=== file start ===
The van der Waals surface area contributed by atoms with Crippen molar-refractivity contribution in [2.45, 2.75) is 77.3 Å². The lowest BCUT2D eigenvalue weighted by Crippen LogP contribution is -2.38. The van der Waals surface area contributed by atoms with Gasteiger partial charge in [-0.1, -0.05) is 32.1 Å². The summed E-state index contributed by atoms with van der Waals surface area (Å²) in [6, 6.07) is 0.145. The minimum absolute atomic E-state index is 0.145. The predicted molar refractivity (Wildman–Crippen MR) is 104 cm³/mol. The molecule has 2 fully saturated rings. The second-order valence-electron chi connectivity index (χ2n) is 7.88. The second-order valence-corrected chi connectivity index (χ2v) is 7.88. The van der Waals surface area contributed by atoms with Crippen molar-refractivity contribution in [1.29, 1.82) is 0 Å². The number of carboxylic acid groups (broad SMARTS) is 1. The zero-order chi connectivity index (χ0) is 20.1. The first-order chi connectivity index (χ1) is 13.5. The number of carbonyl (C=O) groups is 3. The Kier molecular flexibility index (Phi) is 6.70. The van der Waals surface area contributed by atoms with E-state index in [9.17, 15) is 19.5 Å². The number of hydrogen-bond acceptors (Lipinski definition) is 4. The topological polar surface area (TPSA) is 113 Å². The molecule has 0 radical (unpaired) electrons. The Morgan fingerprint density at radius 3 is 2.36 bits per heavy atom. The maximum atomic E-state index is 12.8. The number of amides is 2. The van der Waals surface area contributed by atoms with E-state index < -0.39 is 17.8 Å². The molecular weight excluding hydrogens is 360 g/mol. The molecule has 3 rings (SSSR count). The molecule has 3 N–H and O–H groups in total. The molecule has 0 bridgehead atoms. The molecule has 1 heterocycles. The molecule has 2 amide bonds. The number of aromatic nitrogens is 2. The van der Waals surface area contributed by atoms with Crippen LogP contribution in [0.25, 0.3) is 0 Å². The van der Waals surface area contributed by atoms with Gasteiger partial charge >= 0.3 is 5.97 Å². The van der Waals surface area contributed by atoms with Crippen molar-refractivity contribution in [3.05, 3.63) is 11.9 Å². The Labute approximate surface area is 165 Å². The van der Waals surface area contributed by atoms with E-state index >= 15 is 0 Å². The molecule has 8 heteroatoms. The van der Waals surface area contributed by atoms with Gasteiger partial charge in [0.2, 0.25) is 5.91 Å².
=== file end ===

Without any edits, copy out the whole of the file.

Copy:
The van der Waals surface area contributed by atoms with Crippen molar-refractivity contribution in [2.45, 2.75) is 77.3 Å². The lowest BCUT2D eigenvalue weighted by Crippen LogP contribution is -2.38. The van der Waals surface area contributed by atoms with Gasteiger partial charge in [-0.1, -0.05) is 32.1 Å². The summed E-state index contributed by atoms with van der Waals surface area (Å²) in [6, 6.07) is 0.145. The minimum absolute atomic E-state index is 0.145. The predicted molar refractivity (Wildman–Crippen MR) is 104 cm³/mol. The molecule has 2 fully saturated rings. The second-order valence-electron chi connectivity index (χ2n) is 7.88. The second-order valence-corrected chi connectivity index (χ2v) is 7.88. The van der Waals surface area contributed by atoms with Crippen molar-refractivity contribution in [1.29, 1.82) is 0 Å². The number of carboxylic acid groups (broad SMARTS) is 1. The zero-order chi connectivity index (χ0) is 20.1. The first-order chi connectivity index (χ1) is 13.5. The number of carbonyl (C=O) groups is 3. The Kier molecular flexibility index (Phi) is 6.70. The van der Waals surface area contributed by atoms with E-state index in [9.17, 15) is 19.5 Å². The number of hydrogen-bond acceptors (Lipinski definition) is 4. The topological polar surface area (TPSA) is 113 Å². The molecule has 0 radical (unpaired) electrons. The Morgan fingerprint density at radius 3 is 2.36 bits per heavy atom. The maximum atomic E-state index is 12.8. The number of amides is 2. The van der Waals surface area contributed by atoms with E-state index < -0.39 is 17.8 Å². The molecular weight excluding hydrogens is 360 g/mol. The molecule has 3 rings (SSSR count). The molecule has 3 N–H and O–H groups in total. The molecule has 0 bridgehead atoms. The molecule has 1 heterocycles. The molecule has 2 amide bonds. The number of aromatic nitrogens is 2. The van der Waals surface area contributed by atoms with Crippen LogP contribution in [0.25, 0.3) is 0 Å². The van der Waals surface area contributed by atoms with Gasteiger partial charge >= 0.3 is 5.97 Å². The van der Waals surface area contributed by atoms with Crippen molar-refractivity contribution in [3.05, 3.63) is 11.9 Å². The Labute approximate surface area is 165 Å². The van der Waals surface area contributed by atoms with E-state index >= 15 is 0 Å². The molecule has 8 heteroatoms. The van der Waals surface area contributed by atoms with Gasteiger partial charge in [0.2, 0.25) is 5.91 Å².